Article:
Where to start? Start looking at our bank statements and see what we could have cut out this month, how much do we actually make and how much interest are we being charged on each credit card and loan and write it down so it stares us in the face. Make a spreadsheet or have a notebook and write every bill you can find down. Start understanding how much interest is involved with each debt. Knowledge is power. When we know exactly where we stand financially, then we can get to work.
In our 20’s in the 1980’s, my husband and I both got our educations. Craig went on to get an MBA and it was an expensive degree. The school, back then, capped our student loans at $100,000.00:
$100,000 in 1989 → $221,020.10 in 2021
Both sets of our parents had been children during the Great Depression. They had all worked really hard to succeed in their lives. We had both been taught to work hard, but neither my husband or I had been taught about avoiding debt or how or why saving is important. I didn’t know how to pay off a student loan that big, with one income.
I started looking around, trying to figure out how paying off debt is done. One Sunday, while reading Parade Magazine which was included in the Sunday paper, I saw a woman on the cover with her large family. She had started a newsletter about being thrifty which she called The Tightwad Gazette. Intrigued, I subscribed for $1.00 an issue. Starting in the early 90’s with Amy Dacyczyn’s newsletter that was mailed to me every month, I learned how to become thrifty. Amy was a super saver–-extreme measures were taken because she wanted a large family(in her fifth pregnancy she had twins), a paid off New England Historic home with a barn attached, and to live only on her husband’s $20,000.00 ($$44,243.55 in 2021 dollars) yearly pension from the military. That was a tall order.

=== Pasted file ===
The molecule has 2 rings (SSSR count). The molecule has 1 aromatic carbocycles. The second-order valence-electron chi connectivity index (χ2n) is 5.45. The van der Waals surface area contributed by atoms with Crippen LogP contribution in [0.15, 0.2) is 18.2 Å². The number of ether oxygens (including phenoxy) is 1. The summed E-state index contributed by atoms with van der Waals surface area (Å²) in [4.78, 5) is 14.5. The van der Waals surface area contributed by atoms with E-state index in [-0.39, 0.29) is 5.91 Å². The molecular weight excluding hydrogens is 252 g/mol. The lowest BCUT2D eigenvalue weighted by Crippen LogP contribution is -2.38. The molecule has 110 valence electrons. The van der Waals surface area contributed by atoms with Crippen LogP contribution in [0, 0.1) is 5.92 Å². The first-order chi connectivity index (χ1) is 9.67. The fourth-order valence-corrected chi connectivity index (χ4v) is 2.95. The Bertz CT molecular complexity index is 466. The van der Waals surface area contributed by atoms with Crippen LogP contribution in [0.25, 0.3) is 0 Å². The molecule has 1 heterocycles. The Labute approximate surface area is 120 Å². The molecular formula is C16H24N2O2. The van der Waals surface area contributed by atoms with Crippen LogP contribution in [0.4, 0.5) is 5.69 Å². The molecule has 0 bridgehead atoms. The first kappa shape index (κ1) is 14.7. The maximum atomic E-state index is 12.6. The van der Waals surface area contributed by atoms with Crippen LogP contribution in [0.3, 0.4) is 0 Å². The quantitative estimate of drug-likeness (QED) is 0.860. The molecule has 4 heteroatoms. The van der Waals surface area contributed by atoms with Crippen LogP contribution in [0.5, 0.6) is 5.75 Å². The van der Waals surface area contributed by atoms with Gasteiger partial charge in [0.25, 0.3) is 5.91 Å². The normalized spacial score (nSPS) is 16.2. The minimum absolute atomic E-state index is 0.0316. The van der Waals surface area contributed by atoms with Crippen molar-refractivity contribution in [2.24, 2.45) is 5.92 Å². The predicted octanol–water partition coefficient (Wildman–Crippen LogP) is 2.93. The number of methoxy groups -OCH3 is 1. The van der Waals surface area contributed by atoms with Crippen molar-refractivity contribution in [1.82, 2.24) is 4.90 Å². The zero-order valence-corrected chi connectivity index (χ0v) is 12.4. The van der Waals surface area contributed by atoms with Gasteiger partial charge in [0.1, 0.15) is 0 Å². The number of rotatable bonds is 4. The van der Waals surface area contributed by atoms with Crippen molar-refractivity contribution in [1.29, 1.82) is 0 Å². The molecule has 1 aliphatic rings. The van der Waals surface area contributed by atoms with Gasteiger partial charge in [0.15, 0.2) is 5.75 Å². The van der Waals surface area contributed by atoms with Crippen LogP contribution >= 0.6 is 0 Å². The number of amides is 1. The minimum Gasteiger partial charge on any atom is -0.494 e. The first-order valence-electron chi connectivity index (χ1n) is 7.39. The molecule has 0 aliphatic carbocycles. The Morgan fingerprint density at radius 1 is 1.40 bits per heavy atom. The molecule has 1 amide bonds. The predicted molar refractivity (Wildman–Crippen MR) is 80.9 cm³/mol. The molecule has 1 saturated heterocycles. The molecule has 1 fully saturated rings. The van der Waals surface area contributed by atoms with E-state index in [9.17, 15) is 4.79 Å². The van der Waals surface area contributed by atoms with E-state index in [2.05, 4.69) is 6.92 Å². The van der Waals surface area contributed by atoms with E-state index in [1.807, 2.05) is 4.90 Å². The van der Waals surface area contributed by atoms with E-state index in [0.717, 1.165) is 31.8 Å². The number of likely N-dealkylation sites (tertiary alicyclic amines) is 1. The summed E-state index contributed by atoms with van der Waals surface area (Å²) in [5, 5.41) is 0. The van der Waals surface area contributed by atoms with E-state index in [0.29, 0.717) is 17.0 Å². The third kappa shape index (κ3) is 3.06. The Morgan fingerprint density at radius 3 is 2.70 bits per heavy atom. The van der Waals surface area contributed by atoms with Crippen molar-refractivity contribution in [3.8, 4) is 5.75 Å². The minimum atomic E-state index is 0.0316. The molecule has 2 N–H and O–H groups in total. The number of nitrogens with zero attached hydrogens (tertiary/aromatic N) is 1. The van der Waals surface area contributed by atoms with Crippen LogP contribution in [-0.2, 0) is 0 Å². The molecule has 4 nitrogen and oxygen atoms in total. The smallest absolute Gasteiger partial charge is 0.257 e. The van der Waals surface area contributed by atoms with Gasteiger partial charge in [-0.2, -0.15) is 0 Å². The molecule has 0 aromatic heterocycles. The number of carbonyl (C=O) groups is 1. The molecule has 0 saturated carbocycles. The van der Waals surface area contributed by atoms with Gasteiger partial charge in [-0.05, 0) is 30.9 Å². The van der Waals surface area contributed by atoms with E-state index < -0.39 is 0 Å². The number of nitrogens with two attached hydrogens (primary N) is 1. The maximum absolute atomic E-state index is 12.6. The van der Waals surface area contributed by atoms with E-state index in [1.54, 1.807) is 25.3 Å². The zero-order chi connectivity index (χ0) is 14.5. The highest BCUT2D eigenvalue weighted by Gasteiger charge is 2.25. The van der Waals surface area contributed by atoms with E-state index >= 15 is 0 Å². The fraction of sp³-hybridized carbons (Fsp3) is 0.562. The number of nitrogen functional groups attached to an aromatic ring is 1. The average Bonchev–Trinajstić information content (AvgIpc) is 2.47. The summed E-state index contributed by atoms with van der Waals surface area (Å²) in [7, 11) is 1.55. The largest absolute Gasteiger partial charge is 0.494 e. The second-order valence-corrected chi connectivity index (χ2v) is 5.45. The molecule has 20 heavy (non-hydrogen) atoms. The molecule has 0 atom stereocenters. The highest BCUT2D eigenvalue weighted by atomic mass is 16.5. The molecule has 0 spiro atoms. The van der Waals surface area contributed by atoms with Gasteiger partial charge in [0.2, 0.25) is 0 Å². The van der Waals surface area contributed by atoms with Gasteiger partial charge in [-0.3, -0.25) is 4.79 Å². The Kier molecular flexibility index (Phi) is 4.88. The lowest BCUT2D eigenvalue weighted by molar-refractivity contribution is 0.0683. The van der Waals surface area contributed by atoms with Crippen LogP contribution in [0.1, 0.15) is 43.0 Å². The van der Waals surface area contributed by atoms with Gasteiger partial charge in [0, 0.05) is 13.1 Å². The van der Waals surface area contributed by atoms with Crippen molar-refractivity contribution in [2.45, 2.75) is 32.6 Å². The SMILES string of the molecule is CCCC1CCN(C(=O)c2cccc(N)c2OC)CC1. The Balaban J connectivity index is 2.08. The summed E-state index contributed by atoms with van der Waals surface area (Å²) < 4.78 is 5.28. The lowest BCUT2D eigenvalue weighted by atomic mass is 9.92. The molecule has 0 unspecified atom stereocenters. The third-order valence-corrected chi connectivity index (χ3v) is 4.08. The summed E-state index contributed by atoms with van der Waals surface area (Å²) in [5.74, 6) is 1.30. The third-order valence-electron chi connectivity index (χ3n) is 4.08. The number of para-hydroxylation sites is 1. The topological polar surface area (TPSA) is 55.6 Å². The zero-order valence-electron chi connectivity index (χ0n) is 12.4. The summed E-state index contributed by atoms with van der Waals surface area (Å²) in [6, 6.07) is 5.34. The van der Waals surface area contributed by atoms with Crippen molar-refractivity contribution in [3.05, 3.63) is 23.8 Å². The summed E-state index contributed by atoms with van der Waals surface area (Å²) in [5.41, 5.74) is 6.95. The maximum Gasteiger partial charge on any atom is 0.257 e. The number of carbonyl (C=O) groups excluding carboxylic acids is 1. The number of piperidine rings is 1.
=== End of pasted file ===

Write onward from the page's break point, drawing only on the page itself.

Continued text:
Amy taught me that you need to change your mindset, that bigger and better stuff doesn’t always make you happy and that all the consumerism was just a marketing ploy. She taught me to wake up and enjoy simple things like gardening, how to save money on clothes and furniture, and about debt traps. She taught the old adage, “Reduce, reuse, recycle”.
Amy taught me the importance of saving money by actually cooking a meal. Then I learned how magical the time was around the table eating that home cooked food. She taught me to be more creative with our resources, so we didn’t feel deprived during those ten years of student loan debt repayment. She taught me what contentment looks like, instead of having a brand-new car, that having no debt and fewer things felt really peaceful. It took us ten long years to pay off those student loans.
Amy Dacyczyn’s thrifty advice helped us pay off that huge loan, but we still had debt. I hadn’t grasped the incredible peace there is when you have no debt. I was willing to sacrifice to pay off student debt, but then we wanted to live a little. Because of this idea of “we have worked hard, we deserve it” we still racked up debt.
Next post: Avoid debt–the act of not mortgaging our futures.